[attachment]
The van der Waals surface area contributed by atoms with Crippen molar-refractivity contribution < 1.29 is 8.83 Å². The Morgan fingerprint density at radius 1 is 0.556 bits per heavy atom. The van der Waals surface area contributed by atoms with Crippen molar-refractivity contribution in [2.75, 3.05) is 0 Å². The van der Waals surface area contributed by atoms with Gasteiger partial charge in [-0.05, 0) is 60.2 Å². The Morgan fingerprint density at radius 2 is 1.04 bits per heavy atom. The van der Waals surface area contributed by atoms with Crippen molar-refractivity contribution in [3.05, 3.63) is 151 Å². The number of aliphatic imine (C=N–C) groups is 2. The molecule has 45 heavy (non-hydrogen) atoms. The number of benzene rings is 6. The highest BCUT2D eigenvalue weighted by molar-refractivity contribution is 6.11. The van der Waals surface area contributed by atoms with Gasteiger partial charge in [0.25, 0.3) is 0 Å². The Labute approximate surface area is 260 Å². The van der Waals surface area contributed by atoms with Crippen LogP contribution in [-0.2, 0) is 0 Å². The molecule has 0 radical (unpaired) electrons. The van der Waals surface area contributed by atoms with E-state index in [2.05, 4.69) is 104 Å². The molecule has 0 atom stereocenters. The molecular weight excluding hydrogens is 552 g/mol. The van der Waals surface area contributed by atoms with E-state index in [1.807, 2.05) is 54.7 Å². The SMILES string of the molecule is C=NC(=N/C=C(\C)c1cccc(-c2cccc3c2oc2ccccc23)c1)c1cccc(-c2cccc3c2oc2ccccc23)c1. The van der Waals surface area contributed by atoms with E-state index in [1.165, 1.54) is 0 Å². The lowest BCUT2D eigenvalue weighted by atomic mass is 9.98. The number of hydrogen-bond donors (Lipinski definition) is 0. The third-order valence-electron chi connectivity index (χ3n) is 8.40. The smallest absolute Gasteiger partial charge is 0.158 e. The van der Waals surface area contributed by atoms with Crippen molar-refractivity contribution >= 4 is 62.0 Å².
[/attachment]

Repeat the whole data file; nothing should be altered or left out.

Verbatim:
The van der Waals surface area contributed by atoms with Crippen molar-refractivity contribution < 1.29 is 8.83 Å². The Morgan fingerprint density at radius 1 is 0.556 bits per heavy atom. The van der Waals surface area contributed by atoms with Crippen molar-refractivity contribution in [2.75, 3.05) is 0 Å². The van der Waals surface area contributed by atoms with Gasteiger partial charge in [-0.05, 0) is 60.2 Å². The Morgan fingerprint density at radius 2 is 1.04 bits per heavy atom. The van der Waals surface area contributed by atoms with Crippen molar-refractivity contribution in [3.05, 3.63) is 151 Å². The number of aliphatic imine (C=N–C) groups is 2. The molecule has 45 heavy (non-hydrogen) atoms. The number of benzene rings is 6. The highest BCUT2D eigenvalue weighted by molar-refractivity contribution is 6.11. The van der Waals surface area contributed by atoms with Gasteiger partial charge in [0.25, 0.3) is 0 Å². The Labute approximate surface area is 260 Å². The van der Waals surface area contributed by atoms with Crippen LogP contribution in [-0.2, 0) is 0 Å². The molecule has 0 radical (unpaired) electrons. The van der Waals surface area contributed by atoms with E-state index in [2.05, 4.69) is 104 Å². The molecule has 0 atom stereocenters. The molecular weight excluding hydrogens is 552 g/mol. The van der Waals surface area contributed by atoms with E-state index in [1.807, 2.05) is 54.7 Å². The SMILES string of the molecule is C=NC(=N/C=C(\C)c1cccc(-c2cccc3c2oc2ccccc23)c1)c1cccc(-c2cccc3c2oc2ccccc23)c1. The van der Waals surface area contributed by atoms with E-state index in [1.165, 1.54) is 0 Å². The lowest BCUT2D eigenvalue weighted by atomic mass is 9.98. The number of hydrogen-bond donors (Lipinski definition) is 0. The third-order valence-electron chi connectivity index (χ3n) is 8.40. The smallest absolute Gasteiger partial charge is 0.158 e. The van der Waals surface area contributed by atoms with Crippen molar-refractivity contribution >= 4 is 62.0 Å².